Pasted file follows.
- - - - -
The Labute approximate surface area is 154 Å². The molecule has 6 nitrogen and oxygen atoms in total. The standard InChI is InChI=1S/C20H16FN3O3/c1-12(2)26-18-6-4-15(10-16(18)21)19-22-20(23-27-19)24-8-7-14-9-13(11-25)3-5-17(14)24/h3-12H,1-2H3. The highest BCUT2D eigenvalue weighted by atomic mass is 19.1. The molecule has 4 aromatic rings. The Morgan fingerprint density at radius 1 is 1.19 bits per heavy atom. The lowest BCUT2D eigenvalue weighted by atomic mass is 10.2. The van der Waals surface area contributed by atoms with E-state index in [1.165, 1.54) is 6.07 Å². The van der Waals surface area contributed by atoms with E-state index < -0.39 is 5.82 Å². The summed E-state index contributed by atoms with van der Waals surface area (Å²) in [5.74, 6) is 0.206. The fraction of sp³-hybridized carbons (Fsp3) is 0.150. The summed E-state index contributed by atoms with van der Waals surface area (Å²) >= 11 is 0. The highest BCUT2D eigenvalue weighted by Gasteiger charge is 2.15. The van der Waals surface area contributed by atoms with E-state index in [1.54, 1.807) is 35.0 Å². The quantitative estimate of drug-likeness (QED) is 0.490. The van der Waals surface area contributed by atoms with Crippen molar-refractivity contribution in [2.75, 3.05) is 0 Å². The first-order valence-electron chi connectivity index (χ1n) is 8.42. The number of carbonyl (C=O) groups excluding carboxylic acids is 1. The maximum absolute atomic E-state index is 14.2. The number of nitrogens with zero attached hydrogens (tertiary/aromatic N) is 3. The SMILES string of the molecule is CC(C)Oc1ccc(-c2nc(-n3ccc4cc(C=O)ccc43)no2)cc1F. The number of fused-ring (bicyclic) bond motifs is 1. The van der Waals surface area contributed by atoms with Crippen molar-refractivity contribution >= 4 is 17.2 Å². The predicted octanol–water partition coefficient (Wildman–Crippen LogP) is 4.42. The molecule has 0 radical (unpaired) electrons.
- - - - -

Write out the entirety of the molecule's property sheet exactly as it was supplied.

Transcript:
The Labute approximate surface area is 154 Å². The molecule has 6 nitrogen and oxygen atoms in total. The standard InChI is InChI=1S/C20H16FN3O3/c1-12(2)26-18-6-4-15(10-16(18)21)19-22-20(23-27-19)24-8-7-14-9-13(11-25)3-5-17(14)24/h3-12H,1-2H3. The highest BCUT2D eigenvalue weighted by atomic mass is 19.1. The molecule has 4 aromatic rings. The Morgan fingerprint density at radius 1 is 1.19 bits per heavy atom. The lowest BCUT2D eigenvalue weighted by atomic mass is 10.2. The van der Waals surface area contributed by atoms with E-state index in [1.165, 1.54) is 6.07 Å². The van der Waals surface area contributed by atoms with E-state index < -0.39 is 5.82 Å². The summed E-state index contributed by atoms with van der Waals surface area (Å²) in [5.74, 6) is 0.206. The fraction of sp³-hybridized carbons (Fsp3) is 0.150. The summed E-state index contributed by atoms with van der Waals surface area (Å²) >= 11 is 0. The highest BCUT2D eigenvalue weighted by Gasteiger charge is 2.15. The van der Waals surface area contributed by atoms with E-state index in [1.54, 1.807) is 35.0 Å². The quantitative estimate of drug-likeness (QED) is 0.490. The van der Waals surface area contributed by atoms with Crippen molar-refractivity contribution in [2.75, 3.05) is 0 Å². The first-order valence-electron chi connectivity index (χ1n) is 8.42. The number of carbonyl (C=O) groups excluding carboxylic acids is 1. The maximum absolute atomic E-state index is 14.2. The number of nitrogens with zero attached hydrogens (tertiary/aromatic N) is 3. The SMILES string of the molecule is CC(C)Oc1ccc(-c2nc(-n3ccc4cc(C=O)ccc43)no2)cc1F. The number of fused-ring (bicyclic) bond motifs is 1. The van der Waals surface area contributed by atoms with Crippen molar-refractivity contribution >= 4 is 17.2 Å². The predicted octanol–water partition coefficient (Wildman–Crippen LogP) is 4.42. The molecule has 0 radical (unpaired) electrons.